Sunday, 28 October 2012

The Ancien Regime 5

All the King’s Bastards

Big daddy in his younger days, handsome but vile

In La Vanguardia (27 Oct 2012) Juan José López Burniol makes an impassioned case against the intention of Artur Mas and his colleagues in the CiU, ERC and ICV parties who have pledged to carry out a referendum on Catalan independence whether or not it is legal under Spanish law.

His article, entitled “The law is like the air” (in the sense that you don’t notice it until you don’t have it), makes a solid, coherent and impressive case for respecting the laws of the land above all other considerations:

The state is not, despite all appearances, a hierarchically-organised structure that goes from the King at the top down to the lowest functionary.
All of these are instruments of the state. The state is, in essence, a juridical system made up of laws, all of them related to each other, such that the violation of any of them has repurcussions on all the others.

His argument, developed further in the piece, is that since the rule of law is indivisible and sovereign, to break that law in any way is to threaten the peace and security of all:

It is a very grave decision to do without the law. Above all, if we bear in mind that the law – the democratic law – is a binding plan for living together in justice, which makes us all free and equal. From this it follows that the law is the best defence of the weak against the strong.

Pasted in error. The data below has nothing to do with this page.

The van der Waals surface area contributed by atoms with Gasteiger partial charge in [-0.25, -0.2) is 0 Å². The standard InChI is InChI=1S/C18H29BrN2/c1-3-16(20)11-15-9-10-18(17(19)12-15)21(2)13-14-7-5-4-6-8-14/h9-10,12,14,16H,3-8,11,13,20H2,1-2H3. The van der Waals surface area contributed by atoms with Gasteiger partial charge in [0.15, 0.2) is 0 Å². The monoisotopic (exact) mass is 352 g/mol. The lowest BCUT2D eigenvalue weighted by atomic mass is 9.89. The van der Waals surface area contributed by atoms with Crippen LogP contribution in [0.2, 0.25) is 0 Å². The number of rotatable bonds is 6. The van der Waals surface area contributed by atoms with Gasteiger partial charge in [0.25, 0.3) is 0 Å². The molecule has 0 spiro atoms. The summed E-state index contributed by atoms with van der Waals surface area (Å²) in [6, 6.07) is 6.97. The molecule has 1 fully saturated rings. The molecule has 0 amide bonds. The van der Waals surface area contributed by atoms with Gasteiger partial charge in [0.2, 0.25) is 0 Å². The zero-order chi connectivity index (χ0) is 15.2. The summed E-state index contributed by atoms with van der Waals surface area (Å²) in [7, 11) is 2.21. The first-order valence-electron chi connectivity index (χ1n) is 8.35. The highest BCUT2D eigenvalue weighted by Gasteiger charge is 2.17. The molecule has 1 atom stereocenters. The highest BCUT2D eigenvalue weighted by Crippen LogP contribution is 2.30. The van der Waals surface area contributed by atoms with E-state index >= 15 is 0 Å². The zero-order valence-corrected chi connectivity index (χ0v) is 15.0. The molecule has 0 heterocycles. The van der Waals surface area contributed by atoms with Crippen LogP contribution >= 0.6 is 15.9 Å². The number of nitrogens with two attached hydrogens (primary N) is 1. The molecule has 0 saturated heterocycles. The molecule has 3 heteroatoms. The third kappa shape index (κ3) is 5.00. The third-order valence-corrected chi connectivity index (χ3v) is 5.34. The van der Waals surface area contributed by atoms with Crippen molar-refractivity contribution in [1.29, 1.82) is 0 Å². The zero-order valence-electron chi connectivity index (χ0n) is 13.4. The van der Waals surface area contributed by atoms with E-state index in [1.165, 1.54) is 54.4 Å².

A coherent point of view with fine historical precedents, from Socrates, through Hobbes, to Kant. It ought to give pause to those would-be rebels who think to challenge the Spanish constitution and the system of justice it embodies.

The only problem with this argument, with regard to Spain, is that it is utterly untrue. The King is not an instrument of the state, he is the state, and is completely above its laws. The Spanish law does not make us equal, for in fact there are whole categories of persons with special legal privileges. And it most assuredly does not protect the weak, but rather it is their scourge.

The law is in reality the refuge of those with power, influence and money when the weak seek to challenge them. The greatest injustices are perpetrated daily and completely legally. And despite many years of popular clamour for some justice to be introduced into the legal system, nothing has been done by their legislators to satisfy that popular desire.